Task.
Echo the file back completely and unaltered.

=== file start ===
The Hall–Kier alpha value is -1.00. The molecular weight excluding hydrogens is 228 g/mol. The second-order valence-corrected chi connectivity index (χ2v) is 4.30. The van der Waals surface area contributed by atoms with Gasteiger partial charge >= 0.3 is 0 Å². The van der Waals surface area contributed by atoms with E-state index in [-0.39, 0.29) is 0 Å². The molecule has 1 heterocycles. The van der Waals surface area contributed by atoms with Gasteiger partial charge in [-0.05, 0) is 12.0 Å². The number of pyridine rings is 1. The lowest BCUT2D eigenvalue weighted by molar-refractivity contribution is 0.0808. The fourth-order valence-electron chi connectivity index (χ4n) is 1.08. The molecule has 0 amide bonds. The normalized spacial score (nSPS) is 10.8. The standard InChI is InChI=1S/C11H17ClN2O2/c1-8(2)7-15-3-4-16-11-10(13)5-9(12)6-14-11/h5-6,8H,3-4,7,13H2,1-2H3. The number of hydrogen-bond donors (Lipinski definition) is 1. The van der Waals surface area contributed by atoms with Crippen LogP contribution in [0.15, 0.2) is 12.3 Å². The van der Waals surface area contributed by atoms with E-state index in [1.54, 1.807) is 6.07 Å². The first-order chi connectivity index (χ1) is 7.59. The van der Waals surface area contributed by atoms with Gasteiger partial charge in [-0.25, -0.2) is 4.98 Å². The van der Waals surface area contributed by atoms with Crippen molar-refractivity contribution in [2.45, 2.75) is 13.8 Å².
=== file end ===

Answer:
The Hall–Kier alpha value is -1.00. The molecular weight excluding hydrogens is 228 g/mol. The second-order valence-corrected chi connectivity index (χ2v) is 4.30. The van der Waals surface area contributed by atoms with Gasteiger partial charge >= 0.3 is 0 Å². The van der Waals surface area contributed by atoms with E-state index in [-0.39, 0.29) is 0 Å². The molecule has 1 heterocycles. The van der Waals surface area contributed by atoms with Gasteiger partial charge in [-0.05, 0) is 12.0 Å². The number of pyridine rings is 1. The lowest BCUT2D eigenvalue weighted by molar-refractivity contribution is 0.0808. The fourth-order valence-electron chi connectivity index (χ4n) is 1.08. The molecule has 0 amide bonds. The normalized spacial score (nSPS) is 10.8. The standard InChI is InChI=1S/C11H17ClN2O2/c1-8(2)7-15-3-4-16-11-10(13)5-9(12)6-14-11/h5-6,8H,3-4,7,13H2,1-2H3. The number of hydrogen-bond donors (Lipinski definition) is 1. The van der Waals surface area contributed by atoms with Crippen LogP contribution in [0.15, 0.2) is 12.3 Å². The van der Waals surface area contributed by atoms with E-state index in [1.54, 1.807) is 6.07 Å². The first-order chi connectivity index (χ1) is 7.59. The van der Waals surface area contributed by atoms with Gasteiger partial charge in [-0.25, -0.2) is 4.98 Å². The van der Waals surface area contributed by atoms with Crippen molar-refractivity contribution in [2.45, 2.75) is 13.8 Å².